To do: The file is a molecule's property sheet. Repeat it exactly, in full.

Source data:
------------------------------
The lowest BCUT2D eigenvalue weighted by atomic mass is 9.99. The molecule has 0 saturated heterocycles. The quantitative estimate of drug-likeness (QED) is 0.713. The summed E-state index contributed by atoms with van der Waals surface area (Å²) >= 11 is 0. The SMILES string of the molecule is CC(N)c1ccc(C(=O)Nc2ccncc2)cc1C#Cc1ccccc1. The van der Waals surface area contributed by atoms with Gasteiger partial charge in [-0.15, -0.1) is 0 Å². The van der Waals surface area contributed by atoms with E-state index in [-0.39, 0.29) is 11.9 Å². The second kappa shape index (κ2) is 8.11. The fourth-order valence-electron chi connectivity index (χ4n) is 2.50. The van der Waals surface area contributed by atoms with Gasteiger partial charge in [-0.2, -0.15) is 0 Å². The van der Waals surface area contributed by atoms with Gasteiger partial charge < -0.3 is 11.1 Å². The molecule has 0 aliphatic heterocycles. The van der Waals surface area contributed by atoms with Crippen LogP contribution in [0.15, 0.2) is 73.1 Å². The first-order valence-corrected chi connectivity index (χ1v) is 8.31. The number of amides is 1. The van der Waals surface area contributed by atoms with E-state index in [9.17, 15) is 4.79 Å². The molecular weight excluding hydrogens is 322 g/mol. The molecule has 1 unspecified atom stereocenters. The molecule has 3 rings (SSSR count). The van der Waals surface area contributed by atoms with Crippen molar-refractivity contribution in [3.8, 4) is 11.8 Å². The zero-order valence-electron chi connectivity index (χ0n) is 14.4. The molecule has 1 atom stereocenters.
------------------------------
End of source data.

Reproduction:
The lowest BCUT2D eigenvalue weighted by atomic mass is 9.99. The molecule has 0 saturated heterocycles. The quantitative estimate of drug-likeness (QED) is 0.713. The summed E-state index contributed by atoms with van der Waals surface area (Å²) >= 11 is 0. The SMILES string of the molecule is CC(N)c1ccc(C(=O)Nc2ccncc2)cc1C#Cc1ccccc1. The van der Waals surface area contributed by atoms with Gasteiger partial charge in [-0.15, -0.1) is 0 Å². The van der Waals surface area contributed by atoms with E-state index in [-0.39, 0.29) is 11.9 Å². The second kappa shape index (κ2) is 8.11. The fourth-order valence-electron chi connectivity index (χ4n) is 2.50. The van der Waals surface area contributed by atoms with Gasteiger partial charge in [-0.2, -0.15) is 0 Å². The van der Waals surface area contributed by atoms with Gasteiger partial charge < -0.3 is 11.1 Å². The molecule has 0 aliphatic heterocycles. The van der Waals surface area contributed by atoms with Crippen LogP contribution in [0.15, 0.2) is 73.1 Å². The first-order valence-corrected chi connectivity index (χ1v) is 8.31. The number of amides is 1. The van der Waals surface area contributed by atoms with E-state index in [9.17, 15) is 4.79 Å². The molecular weight excluding hydrogens is 322 g/mol. The molecule has 1 unspecified atom stereocenters. The molecule has 3 rings (SSSR count). The van der Waals surface area contributed by atoms with Crippen molar-refractivity contribution in [3.8, 4) is 11.8 Å². The zero-order valence-electron chi connectivity index (χ0n) is 14.4. The molecule has 1 atom stereocenters.